People were storing grain long before they learned to domesticate crops, a new study indicates. A structure used as a food granary discovered in recent excavations in Jordan dates to about 11,300 years ago, according to a report in Tuesday's edition of Proceedings of the National Academy of Sciences.

That's as much as a thousand years before people in the Middle East domesticated grain, the research team [...] said.
novapsyche: Sailor Moon rising into bright beams (Default)
Oil fight could trigger a federal shutdown

This angers me. (Not the shutdown part--if the Republicans want to be that stupid/suicidal right before the election, let them.) Democrats are now, after all these years, drawing up a plan to allow drilling in ANWR? Conservation is a fantastic moral issue. It incenses me that they're willing to compromise their morals.

See Extreme appeal: voters trust extreme positions more than moderate ones, study finds (thanks, [ profile] dsgood)


Jul. 25th, 2008 02:46 am
novapsyche: Sailor Moon rising into bright beams (Default)
Why play a losing game? Study uncovers why low-income people buy lottery tickets: Carnegie Mellon research points to poverty's influence (thanks, [ profile] dsgood)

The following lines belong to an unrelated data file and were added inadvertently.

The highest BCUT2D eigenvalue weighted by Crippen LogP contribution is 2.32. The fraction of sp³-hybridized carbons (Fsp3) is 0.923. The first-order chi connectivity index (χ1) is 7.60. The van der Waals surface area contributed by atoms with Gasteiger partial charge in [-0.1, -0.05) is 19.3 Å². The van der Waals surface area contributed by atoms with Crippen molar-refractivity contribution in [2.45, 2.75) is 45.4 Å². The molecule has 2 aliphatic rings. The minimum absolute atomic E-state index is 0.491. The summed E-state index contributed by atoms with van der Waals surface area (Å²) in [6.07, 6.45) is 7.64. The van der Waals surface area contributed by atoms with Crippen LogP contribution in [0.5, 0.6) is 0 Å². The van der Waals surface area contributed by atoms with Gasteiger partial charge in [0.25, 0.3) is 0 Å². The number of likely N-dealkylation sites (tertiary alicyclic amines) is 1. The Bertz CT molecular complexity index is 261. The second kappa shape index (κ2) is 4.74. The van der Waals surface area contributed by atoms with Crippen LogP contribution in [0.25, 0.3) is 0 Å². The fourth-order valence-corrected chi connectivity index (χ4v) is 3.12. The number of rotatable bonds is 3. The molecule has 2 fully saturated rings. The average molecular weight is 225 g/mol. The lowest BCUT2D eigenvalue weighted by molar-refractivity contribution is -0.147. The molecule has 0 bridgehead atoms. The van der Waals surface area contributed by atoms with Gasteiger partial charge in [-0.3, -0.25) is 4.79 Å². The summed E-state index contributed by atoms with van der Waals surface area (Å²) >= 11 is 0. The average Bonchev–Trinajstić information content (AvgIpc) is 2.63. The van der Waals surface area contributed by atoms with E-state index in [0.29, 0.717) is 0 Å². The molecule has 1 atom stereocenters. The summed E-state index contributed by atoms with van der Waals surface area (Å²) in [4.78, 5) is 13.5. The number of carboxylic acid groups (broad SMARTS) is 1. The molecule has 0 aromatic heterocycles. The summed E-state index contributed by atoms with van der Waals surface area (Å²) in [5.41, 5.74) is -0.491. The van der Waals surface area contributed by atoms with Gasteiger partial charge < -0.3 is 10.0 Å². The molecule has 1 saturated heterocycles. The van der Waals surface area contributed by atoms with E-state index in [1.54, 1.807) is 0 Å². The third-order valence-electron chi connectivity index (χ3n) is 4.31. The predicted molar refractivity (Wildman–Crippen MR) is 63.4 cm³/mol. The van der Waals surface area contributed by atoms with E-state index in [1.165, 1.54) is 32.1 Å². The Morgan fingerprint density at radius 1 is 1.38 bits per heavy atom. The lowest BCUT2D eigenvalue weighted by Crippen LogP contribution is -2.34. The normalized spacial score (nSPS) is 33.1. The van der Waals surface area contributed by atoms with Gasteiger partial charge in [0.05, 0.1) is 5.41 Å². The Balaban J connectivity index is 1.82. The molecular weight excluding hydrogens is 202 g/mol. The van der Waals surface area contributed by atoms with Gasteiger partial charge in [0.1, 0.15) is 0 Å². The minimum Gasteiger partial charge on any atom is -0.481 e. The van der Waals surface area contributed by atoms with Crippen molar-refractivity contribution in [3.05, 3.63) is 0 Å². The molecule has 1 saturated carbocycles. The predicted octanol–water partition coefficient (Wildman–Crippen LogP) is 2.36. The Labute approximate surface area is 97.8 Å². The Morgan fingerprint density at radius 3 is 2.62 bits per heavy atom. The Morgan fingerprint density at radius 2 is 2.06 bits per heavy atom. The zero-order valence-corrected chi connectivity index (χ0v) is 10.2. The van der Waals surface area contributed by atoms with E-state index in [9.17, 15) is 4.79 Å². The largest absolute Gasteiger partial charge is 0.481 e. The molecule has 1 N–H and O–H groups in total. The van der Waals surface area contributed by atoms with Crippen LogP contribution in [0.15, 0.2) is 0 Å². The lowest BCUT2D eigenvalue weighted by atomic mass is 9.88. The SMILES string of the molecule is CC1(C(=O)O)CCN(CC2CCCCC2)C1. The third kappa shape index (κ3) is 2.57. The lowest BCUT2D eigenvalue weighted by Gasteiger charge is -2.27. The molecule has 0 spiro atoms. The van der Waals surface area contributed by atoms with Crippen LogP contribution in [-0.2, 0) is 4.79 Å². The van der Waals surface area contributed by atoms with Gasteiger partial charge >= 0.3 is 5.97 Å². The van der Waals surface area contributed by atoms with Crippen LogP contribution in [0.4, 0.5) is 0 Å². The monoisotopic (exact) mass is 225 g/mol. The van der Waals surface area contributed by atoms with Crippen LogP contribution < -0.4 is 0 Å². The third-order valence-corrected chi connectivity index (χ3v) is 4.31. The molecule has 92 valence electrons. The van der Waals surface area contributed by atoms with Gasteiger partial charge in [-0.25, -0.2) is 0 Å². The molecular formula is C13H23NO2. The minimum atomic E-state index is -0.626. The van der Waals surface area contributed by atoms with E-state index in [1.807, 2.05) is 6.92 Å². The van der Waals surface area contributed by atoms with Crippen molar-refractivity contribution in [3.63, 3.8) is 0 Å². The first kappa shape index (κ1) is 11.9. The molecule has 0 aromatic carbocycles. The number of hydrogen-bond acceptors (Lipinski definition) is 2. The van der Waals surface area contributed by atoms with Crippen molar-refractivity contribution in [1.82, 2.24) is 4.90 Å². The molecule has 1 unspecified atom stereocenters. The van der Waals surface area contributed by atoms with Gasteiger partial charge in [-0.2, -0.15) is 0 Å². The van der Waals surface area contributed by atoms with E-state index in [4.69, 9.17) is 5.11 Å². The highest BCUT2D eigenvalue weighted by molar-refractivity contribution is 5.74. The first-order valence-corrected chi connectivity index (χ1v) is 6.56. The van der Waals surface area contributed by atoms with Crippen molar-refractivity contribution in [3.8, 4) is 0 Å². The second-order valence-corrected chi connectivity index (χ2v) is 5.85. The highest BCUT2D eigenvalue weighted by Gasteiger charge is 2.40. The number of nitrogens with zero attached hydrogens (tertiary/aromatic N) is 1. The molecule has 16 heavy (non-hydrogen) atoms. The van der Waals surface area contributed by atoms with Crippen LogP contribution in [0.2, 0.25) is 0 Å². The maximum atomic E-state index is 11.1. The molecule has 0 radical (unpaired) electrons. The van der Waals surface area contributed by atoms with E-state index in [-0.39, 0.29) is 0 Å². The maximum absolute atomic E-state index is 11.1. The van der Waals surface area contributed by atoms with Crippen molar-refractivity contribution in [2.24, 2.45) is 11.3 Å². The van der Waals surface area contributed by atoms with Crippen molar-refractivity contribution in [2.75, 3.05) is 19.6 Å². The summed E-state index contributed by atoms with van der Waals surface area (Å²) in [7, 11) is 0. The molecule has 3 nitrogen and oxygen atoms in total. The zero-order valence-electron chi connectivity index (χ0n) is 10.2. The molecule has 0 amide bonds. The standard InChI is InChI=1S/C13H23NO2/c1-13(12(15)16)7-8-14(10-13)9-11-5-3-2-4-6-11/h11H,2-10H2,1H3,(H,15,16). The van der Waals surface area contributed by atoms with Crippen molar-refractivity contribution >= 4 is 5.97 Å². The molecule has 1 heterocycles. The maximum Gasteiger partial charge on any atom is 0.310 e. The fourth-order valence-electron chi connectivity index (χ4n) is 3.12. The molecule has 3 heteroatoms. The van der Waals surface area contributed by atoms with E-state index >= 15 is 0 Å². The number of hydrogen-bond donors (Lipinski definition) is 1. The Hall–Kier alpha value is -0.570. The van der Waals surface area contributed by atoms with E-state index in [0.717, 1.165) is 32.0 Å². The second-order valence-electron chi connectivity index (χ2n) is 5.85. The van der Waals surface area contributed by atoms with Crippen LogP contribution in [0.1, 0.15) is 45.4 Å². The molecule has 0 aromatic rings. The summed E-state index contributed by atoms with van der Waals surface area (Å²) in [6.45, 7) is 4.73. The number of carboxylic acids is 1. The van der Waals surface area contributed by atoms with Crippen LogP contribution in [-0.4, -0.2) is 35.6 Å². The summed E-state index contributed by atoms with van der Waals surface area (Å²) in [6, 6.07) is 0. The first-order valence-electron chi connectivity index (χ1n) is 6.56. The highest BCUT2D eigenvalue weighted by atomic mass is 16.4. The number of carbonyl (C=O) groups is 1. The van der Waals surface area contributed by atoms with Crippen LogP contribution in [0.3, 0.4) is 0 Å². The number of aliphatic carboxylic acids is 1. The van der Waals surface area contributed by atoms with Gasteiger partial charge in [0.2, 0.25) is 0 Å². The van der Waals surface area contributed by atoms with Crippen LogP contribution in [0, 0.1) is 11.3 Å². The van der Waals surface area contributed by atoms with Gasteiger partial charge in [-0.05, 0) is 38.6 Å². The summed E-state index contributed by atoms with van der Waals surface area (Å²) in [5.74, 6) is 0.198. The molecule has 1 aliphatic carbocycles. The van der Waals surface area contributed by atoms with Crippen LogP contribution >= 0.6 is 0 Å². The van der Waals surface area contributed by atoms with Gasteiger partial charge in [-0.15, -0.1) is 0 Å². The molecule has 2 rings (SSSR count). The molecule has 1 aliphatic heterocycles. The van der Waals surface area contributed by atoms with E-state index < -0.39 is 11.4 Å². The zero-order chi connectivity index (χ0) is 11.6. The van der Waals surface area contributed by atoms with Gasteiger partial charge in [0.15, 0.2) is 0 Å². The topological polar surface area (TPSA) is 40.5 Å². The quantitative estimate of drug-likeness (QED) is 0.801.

Although state lotteries, on average, return just 53 cents for every dollar spent on a ticket, people continue to pour money into them — especially low-income people, who spend a larger percentage of their incomes on lottery tickets than do the wealthier segments of society. A new Carnegie Mellon University study sheds light on the reasons why low-income lottery players eagerly invest in a product that provides poor returns.

In the study, published in the July issue of the Journal of Behavioral Decision Making, participants who were made to feel subjectively poor bought nearly twice as many lottery tickets as a comparison group that was made to feel subjectively more affluent. The Carnegie Mellon findings point to poverty's central role in people's decisions to buy lottery tickets.